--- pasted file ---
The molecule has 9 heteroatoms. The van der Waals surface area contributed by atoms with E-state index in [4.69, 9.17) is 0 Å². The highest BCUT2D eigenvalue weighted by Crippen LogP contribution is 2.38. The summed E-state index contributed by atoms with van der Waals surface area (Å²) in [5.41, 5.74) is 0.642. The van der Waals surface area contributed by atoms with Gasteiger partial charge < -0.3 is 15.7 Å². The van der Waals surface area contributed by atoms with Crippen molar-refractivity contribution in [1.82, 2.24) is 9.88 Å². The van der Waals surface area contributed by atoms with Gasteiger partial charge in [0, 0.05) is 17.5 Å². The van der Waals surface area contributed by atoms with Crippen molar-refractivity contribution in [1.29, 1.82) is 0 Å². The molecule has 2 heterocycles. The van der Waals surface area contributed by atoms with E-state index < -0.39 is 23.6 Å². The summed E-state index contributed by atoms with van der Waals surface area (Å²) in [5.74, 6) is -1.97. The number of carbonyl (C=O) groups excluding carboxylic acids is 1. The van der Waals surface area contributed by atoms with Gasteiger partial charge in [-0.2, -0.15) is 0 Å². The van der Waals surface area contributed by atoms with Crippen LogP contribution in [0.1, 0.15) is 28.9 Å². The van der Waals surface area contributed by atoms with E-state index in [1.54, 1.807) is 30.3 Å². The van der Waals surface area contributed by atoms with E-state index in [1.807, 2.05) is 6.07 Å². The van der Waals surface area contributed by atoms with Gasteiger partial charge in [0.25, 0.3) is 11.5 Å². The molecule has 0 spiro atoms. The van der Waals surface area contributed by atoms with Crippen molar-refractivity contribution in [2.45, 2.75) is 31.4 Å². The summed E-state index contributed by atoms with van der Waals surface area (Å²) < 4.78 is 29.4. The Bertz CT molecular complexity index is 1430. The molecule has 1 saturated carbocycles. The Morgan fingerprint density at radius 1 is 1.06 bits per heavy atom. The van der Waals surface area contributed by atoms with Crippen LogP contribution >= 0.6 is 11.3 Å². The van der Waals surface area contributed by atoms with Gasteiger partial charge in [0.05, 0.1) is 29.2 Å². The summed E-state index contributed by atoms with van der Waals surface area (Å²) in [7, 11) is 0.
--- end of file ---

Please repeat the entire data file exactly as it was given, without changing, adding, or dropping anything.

The molecule has 9 heteroatoms. The van der Waals surface area contributed by atoms with E-state index in [4.69, 9.17) is 0 Å². The highest BCUT2D eigenvalue weighted by Crippen LogP contribution is 2.38. The summed E-state index contributed by atoms with van der Waals surface area (Å²) in [5.41, 5.74) is 0.642. The van der Waals surface area contributed by atoms with Gasteiger partial charge < -0.3 is 15.7 Å². The van der Waals surface area contributed by atoms with Crippen molar-refractivity contribution in [1.82, 2.24) is 9.88 Å². The van der Waals surface area contributed by atoms with Gasteiger partial charge in [0, 0.05) is 17.5 Å². The van der Waals surface area contributed by atoms with Crippen molar-refractivity contribution in [1.29, 1.82) is 0 Å². The molecule has 2 heterocycles. The van der Waals surface area contributed by atoms with E-state index < -0.39 is 23.6 Å². The summed E-state index contributed by atoms with van der Waals surface area (Å²) in [5.74, 6) is -1.97. The number of carbonyl (C=O) groups excluding carboxylic acids is 1. The van der Waals surface area contributed by atoms with Gasteiger partial charge in [-0.2, -0.15) is 0 Å². The van der Waals surface area contributed by atoms with Crippen LogP contribution in [0.1, 0.15) is 28.9 Å². The van der Waals surface area contributed by atoms with E-state index in [1.54, 1.807) is 30.3 Å². The van der Waals surface area contributed by atoms with E-state index in [1.807, 2.05) is 6.07 Å². The van der Waals surface area contributed by atoms with Gasteiger partial charge in [0.25, 0.3) is 11.5 Å². The molecule has 0 spiro atoms. The van der Waals surface area contributed by atoms with Crippen molar-refractivity contribution in [2.45, 2.75) is 31.4 Å². The summed E-state index contributed by atoms with van der Waals surface area (Å²) < 4.78 is 29.4. The Bertz CT molecular complexity index is 1430. The molecule has 1 saturated carbocycles. The Morgan fingerprint density at radius 1 is 1.06 bits per heavy atom. The van der Waals surface area contributed by atoms with Crippen LogP contribution >= 0.6 is 11.3 Å². The van der Waals surface area contributed by atoms with Gasteiger partial charge in [0.05, 0.1) is 29.2 Å². The summed E-state index contributed by atoms with van der Waals surface area (Å²) in [7, 11) is 0.